Canadian CPI was beyond anyone's expectations in March but a change to the calculations around mortgages and home prices contributed to some of the beat.
Statistics Canada said:
"With the release of the March 2022 Consumer Price Index (CPI), a new data source for resale house prices, in addition to the New Housing Price Index, will be used in the calculation of the mortgage interest cost index (MICI). This change will improve the timeliness of resale housing prices in the MICI, as well as the other owned accommodation expenses index, which includes commissions on the sale of real estate."
CIBC notes that the change added 0.15 pp to monthly headline CPI and 0.2 pp to core. Still, the headline was at 1.4% vs 1.0% expected so it still wouldn't have been particularly close.
Going forward though, it could be a drag on home prices, with early data showing that a correction began in March.
"Components will become even more sensitive to house price movement," CIBC noted after the release.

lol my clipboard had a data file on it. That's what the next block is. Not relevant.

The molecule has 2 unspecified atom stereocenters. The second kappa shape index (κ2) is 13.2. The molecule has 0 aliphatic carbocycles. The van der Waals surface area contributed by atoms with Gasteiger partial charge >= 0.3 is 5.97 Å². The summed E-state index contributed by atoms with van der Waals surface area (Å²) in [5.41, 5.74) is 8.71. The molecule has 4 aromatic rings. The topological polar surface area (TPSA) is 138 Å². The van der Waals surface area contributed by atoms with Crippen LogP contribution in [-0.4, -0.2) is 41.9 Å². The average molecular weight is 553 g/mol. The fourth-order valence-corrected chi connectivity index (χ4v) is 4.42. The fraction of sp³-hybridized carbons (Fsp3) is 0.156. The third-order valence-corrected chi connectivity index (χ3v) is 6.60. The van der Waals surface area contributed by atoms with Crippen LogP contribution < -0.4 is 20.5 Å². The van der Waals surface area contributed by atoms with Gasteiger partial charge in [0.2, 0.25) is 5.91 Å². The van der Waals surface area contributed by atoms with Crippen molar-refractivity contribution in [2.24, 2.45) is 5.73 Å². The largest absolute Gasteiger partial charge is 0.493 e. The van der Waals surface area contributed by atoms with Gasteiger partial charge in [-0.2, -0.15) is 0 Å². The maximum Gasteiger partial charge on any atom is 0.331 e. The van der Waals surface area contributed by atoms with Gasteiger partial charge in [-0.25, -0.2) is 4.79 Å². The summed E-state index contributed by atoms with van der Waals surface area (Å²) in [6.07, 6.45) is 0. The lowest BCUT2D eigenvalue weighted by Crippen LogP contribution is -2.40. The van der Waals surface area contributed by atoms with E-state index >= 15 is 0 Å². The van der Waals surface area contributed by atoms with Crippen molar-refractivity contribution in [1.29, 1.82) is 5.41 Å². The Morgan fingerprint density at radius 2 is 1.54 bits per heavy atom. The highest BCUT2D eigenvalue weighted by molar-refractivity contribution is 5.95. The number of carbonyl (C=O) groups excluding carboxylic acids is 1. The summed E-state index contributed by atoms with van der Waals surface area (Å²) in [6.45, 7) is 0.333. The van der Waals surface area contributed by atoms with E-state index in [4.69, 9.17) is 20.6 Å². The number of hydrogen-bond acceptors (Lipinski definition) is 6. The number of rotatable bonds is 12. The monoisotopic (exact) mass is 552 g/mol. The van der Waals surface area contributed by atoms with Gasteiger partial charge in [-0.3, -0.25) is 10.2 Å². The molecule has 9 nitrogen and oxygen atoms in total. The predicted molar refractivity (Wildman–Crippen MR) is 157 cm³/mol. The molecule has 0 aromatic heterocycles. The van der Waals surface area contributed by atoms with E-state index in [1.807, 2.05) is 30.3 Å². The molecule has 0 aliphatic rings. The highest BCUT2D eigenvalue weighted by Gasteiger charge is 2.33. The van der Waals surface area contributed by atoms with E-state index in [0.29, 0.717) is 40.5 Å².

On the nearer-term implications for the Bank of Canada, they note this will mean another 50 bps hike at the next meeting.
"Inflation continues to run well ahead of expectations from earlier in the year, linked not just to commodity price spikes but also to stronger underlying price pressures as well. The upside surprise is likely to bring another non-standard 50bp hike from the Bank of Canada at it's next meeting. While March should represent the peak in inflation due to the slight pullback in energy prices from their highest point, any easing in the next few months will likely be fairly gradual due to continued supply disruptions emanating from the war in Ukraine and lockdown measures in China. A more meaningful deceleration in inflationary pressure will likely wait until the second half of this year and into 2023."
USD/CAD is now flirting with 1.2500 even with energy prices falling into negative territory.